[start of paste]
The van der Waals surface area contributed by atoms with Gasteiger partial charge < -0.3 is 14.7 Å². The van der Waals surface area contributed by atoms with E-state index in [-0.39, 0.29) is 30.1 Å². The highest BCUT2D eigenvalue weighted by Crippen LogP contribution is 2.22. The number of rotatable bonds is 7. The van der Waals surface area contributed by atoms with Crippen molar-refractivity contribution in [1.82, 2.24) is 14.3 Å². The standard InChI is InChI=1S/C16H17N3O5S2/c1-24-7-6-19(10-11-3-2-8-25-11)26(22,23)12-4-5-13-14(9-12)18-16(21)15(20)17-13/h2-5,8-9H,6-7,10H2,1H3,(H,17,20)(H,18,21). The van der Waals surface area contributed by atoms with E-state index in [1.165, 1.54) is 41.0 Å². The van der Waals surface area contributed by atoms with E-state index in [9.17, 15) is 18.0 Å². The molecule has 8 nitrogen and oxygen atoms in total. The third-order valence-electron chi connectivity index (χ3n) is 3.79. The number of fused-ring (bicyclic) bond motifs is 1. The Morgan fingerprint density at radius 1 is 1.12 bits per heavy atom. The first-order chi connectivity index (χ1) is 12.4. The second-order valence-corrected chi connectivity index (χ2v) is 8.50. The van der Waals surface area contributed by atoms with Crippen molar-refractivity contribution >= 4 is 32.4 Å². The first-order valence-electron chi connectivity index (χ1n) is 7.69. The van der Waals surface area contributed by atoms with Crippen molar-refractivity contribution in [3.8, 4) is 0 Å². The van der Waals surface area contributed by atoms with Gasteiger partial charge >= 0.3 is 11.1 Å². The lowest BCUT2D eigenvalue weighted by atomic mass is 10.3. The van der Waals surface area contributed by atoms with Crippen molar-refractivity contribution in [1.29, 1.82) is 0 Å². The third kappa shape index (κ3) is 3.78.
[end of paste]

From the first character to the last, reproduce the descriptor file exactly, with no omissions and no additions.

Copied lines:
The van der Waals surface area contributed by atoms with Gasteiger partial charge < -0.3 is 14.7 Å². The van der Waals surface area contributed by atoms with E-state index in [-0.39, 0.29) is 30.1 Å². The highest BCUT2D eigenvalue weighted by Crippen LogP contribution is 2.22. The number of rotatable bonds is 7. The van der Waals surface area contributed by atoms with Crippen molar-refractivity contribution in [1.82, 2.24) is 14.3 Å². The standard InChI is InChI=1S/C16H17N3O5S2/c1-24-7-6-19(10-11-3-2-8-25-11)26(22,23)12-4-5-13-14(9-12)18-16(21)15(20)17-13/h2-5,8-9H,6-7,10H2,1H3,(H,17,20)(H,18,21). The van der Waals surface area contributed by atoms with E-state index in [1.165, 1.54) is 41.0 Å². The van der Waals surface area contributed by atoms with E-state index in [9.17, 15) is 18.0 Å². The molecule has 8 nitrogen and oxygen atoms in total. The third-order valence-electron chi connectivity index (χ3n) is 3.79. The number of fused-ring (bicyclic) bond motifs is 1. The Morgan fingerprint density at radius 1 is 1.12 bits per heavy atom. The first-order chi connectivity index (χ1) is 12.4. The second-order valence-corrected chi connectivity index (χ2v) is 8.50. The van der Waals surface area contributed by atoms with Crippen molar-refractivity contribution >= 4 is 32.4 Å². The first-order valence-electron chi connectivity index (χ1n) is 7.69. The van der Waals surface area contributed by atoms with Crippen molar-refractivity contribution in [3.8, 4) is 0 Å². The van der Waals surface area contributed by atoms with Gasteiger partial charge >= 0.3 is 11.1 Å². The lowest BCUT2D eigenvalue weighted by atomic mass is 10.3. The van der Waals surface area contributed by atoms with Crippen molar-refractivity contribution in [1.29, 1.82) is 0 Å². The third kappa shape index (κ3) is 3.78.